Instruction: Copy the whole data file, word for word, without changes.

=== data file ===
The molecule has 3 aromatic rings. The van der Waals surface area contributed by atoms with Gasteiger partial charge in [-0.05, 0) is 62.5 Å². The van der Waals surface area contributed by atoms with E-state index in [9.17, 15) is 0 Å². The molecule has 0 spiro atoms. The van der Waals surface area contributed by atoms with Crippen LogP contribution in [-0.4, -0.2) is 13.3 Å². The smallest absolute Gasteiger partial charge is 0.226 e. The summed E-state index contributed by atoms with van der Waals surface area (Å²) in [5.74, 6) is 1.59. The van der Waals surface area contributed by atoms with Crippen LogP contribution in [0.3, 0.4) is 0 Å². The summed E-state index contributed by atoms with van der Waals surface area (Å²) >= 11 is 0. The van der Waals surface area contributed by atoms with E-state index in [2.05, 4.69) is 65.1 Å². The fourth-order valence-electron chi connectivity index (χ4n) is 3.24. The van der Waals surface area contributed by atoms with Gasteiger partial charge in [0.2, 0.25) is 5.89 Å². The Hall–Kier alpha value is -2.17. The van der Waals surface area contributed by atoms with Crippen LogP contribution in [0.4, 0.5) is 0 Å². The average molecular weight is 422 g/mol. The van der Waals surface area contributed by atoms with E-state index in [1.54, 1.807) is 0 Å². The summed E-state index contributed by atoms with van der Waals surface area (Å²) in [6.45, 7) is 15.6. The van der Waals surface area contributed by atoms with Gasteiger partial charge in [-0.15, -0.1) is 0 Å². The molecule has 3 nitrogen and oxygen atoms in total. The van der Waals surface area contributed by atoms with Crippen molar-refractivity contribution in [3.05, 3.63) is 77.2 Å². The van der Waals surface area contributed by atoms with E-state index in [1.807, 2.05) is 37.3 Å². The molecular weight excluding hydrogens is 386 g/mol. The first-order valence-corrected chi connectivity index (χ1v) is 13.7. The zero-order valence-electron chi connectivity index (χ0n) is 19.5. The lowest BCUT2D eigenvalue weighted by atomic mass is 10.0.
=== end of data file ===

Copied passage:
The molecule has 3 aromatic rings. The van der Waals surface area contributed by atoms with Gasteiger partial charge in [-0.05, 0) is 62.5 Å². The van der Waals surface area contributed by atoms with E-state index in [9.17, 15) is 0 Å². The molecule has 0 spiro atoms. The van der Waals surface area contributed by atoms with Crippen LogP contribution in [-0.4, -0.2) is 13.3 Å². The smallest absolute Gasteiger partial charge is 0.226 e. The summed E-state index contributed by atoms with van der Waals surface area (Å²) in [5.74, 6) is 1.59. The van der Waals surface area contributed by atoms with Crippen LogP contribution in [0.3, 0.4) is 0 Å². The summed E-state index contributed by atoms with van der Waals surface area (Å²) >= 11 is 0. The van der Waals surface area contributed by atoms with E-state index in [2.05, 4.69) is 65.1 Å². The fourth-order valence-electron chi connectivity index (χ4n) is 3.24. The van der Waals surface area contributed by atoms with Gasteiger partial charge in [0.2, 0.25) is 5.89 Å². The Hall–Kier alpha value is -2.17. The van der Waals surface area contributed by atoms with Crippen LogP contribution in [0.4, 0.5) is 0 Å². The average molecular weight is 422 g/mol. The van der Waals surface area contributed by atoms with E-state index in [1.54, 1.807) is 0 Å². The summed E-state index contributed by atoms with van der Waals surface area (Å²) in [6.45, 7) is 15.6. The van der Waals surface area contributed by atoms with Gasteiger partial charge in [-0.15, -0.1) is 0 Å². The molecule has 3 nitrogen and oxygen atoms in total. The van der Waals surface area contributed by atoms with Crippen molar-refractivity contribution in [3.05, 3.63) is 77.2 Å². The van der Waals surface area contributed by atoms with E-state index in [1.807, 2.05) is 37.3 Å². The molecular weight excluding hydrogens is 386 g/mol. The first-order valence-corrected chi connectivity index (χ1v) is 13.7. The zero-order valence-electron chi connectivity index (χ0n) is 19.5. The lowest BCUT2D eigenvalue weighted by atomic mass is 10.0.